If yer out of yer cadence but in an ideal gear, the result is similar to in yer cadence but in a less-than-ideal gear.
Weight versus Drag.
A fairing pays for itself- at speed.
Uphill it is a bugger.
Then there is cross-wind.
If I build a fairing-less cycle with commuting in mind, the gearing simply will NOT be what I need for a road tour with a fairing.
The gearing for commuting can be midrange, and mid-level gear hub will suffice.
I don't have alotta weight or severe hills for low gearing.
I will just coast downhill, and won't be racing, so no high gearing either.
BUT put this cycle on a road tour with a ruck sack, after a day (or week) of steady cycling, and the demands are extreme.
I mentioned my Mark I, and contrasted it with the FB Green Machine.
Well oddly I can make up the weight penalty of the Schlumf Mountaindrive.
(I'd go to a larger chaingring for the default gear hub arrangement on the road tour.)
I can offset the weight via an industrial toothed belt.
The whole thing is sealed, so other than ambient humidity, there are no environmental considerations.
D: basic primer on gear hubs.
OK just one question.
Why for the love of god?
This is a damn penny-and-farthing.
It'd creep along at, what, 10kph tops?
Now tack a Rohloff hub where the pedals go, and Bob's yer uncle!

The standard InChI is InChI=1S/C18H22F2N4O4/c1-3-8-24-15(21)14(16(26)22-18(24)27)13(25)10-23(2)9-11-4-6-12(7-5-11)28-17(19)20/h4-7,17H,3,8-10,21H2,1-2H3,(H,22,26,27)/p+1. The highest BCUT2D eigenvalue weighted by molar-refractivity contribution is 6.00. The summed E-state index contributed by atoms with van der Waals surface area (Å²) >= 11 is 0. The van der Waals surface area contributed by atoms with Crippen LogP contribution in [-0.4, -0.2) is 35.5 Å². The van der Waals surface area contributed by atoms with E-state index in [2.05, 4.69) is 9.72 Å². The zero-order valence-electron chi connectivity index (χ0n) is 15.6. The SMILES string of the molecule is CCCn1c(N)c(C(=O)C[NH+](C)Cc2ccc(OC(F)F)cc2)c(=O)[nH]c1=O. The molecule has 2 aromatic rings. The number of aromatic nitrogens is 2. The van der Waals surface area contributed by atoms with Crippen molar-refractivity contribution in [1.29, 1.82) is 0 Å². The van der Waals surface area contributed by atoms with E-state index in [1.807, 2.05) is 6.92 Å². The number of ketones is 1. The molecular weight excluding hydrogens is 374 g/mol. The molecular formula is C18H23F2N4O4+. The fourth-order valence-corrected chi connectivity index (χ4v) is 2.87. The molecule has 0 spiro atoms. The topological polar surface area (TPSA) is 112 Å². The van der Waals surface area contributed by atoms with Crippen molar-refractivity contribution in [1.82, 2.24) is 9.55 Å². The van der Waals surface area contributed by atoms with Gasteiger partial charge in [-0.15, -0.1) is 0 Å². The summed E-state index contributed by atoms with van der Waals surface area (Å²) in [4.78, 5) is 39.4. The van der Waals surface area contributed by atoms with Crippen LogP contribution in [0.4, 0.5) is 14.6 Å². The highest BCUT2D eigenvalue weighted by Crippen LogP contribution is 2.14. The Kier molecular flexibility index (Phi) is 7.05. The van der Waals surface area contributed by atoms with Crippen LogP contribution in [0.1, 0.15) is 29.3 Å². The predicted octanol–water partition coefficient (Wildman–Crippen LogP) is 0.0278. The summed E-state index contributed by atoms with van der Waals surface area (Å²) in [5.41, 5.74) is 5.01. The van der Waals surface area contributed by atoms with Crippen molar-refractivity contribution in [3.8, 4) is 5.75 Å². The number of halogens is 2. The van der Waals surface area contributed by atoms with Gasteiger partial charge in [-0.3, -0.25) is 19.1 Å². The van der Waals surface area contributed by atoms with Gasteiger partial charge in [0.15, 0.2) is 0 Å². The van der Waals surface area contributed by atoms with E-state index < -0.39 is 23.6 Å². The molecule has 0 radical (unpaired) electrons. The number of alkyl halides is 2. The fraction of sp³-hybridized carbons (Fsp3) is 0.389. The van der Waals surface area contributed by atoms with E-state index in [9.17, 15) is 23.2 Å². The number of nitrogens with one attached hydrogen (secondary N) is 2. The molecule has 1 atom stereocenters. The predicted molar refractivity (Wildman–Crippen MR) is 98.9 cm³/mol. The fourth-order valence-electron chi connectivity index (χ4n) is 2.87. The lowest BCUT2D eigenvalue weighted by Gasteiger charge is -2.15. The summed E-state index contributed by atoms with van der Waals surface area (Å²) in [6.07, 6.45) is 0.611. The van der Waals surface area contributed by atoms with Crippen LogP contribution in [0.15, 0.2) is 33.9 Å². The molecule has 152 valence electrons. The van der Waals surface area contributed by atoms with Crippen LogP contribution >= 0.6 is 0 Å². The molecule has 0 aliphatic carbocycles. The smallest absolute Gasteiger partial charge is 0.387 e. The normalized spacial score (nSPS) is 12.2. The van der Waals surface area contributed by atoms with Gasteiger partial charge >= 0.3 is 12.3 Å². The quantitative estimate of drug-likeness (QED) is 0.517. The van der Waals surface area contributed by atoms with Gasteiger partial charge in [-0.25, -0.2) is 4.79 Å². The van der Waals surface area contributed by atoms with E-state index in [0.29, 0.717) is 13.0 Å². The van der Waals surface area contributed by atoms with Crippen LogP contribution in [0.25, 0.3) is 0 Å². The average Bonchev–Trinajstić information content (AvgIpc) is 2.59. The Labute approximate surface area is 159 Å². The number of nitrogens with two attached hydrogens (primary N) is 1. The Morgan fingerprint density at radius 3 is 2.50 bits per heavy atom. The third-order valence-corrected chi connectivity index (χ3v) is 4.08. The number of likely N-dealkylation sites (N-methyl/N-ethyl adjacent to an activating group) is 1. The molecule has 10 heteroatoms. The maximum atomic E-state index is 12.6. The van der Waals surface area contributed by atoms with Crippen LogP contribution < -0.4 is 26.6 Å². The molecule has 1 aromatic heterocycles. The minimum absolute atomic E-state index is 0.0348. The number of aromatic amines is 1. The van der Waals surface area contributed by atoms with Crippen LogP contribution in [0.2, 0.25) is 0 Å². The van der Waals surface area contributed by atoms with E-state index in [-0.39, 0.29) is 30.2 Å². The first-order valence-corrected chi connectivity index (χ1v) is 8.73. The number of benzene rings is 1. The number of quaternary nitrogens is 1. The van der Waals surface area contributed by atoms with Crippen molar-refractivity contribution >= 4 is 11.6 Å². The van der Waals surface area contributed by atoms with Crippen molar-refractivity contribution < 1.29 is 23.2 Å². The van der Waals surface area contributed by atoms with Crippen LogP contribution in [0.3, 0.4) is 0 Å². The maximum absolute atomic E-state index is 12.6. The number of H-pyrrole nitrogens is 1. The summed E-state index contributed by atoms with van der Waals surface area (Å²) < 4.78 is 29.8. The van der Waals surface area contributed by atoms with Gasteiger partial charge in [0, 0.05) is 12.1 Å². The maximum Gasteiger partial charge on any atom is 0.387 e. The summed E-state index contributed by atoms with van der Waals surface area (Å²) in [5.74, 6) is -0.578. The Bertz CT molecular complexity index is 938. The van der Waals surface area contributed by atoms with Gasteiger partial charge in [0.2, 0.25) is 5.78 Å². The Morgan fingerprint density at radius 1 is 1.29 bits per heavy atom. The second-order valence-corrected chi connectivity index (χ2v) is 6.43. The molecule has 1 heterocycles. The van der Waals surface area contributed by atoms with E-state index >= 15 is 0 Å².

No idea how to attach it.
You listening, big impersonal unreactive corporation?
Wednesday, August 19, 2009
Amendment: yesterday's dream bike has an issue.
It shows rear steering.
This has NEVER worked.
I just assumed it used a Python mid-steer layout, which CAN work.
I do like the Triton-trike style steering handles.
I pondered an around-the cyclist version, versus underneath.
D: Niagara Cycle Works seems to have both good variety and great prices.
Let's put the Nuvinci and I-motion 9 head to head:
IM9, 270 bux, c. 2kg.
NV, 350, TWICE the weight.
As intrigued as I am by the continuous variable drive, I just gotta say no.
Plus changing the tire becomes a huge task.
Meaning theft issue of very expensive wheel.
The Rohloff also weighs 2kg.
Meaning with Schlumf Drive, the 350% range hub plus .4x option of the Schlumf will weigh more.
However, it STILL costs less than the Rohloff at $1400.
Schlumf Drive 400-500 bux.
Obviously, if price is an issue, the R-hub is plain out.
But if weight is at a premium, it's the winner.
I can buy a 250 buck IM9 at first for commuting, then for touring get a Mountaindrive for the partial-fairing/rucksack payload.
I'll need a granny gear from hell, particularly after protracted multi-day cycling.
Again, the internal single chain of the Mark I means no frame-embedded hub drive.
It will be on the rear tire.
Changing tires on the road means the IM9 too.
And anti-theft precludes monofork, or else a long cable (the siren one is long).
D: Dualdrive costs 450 bux.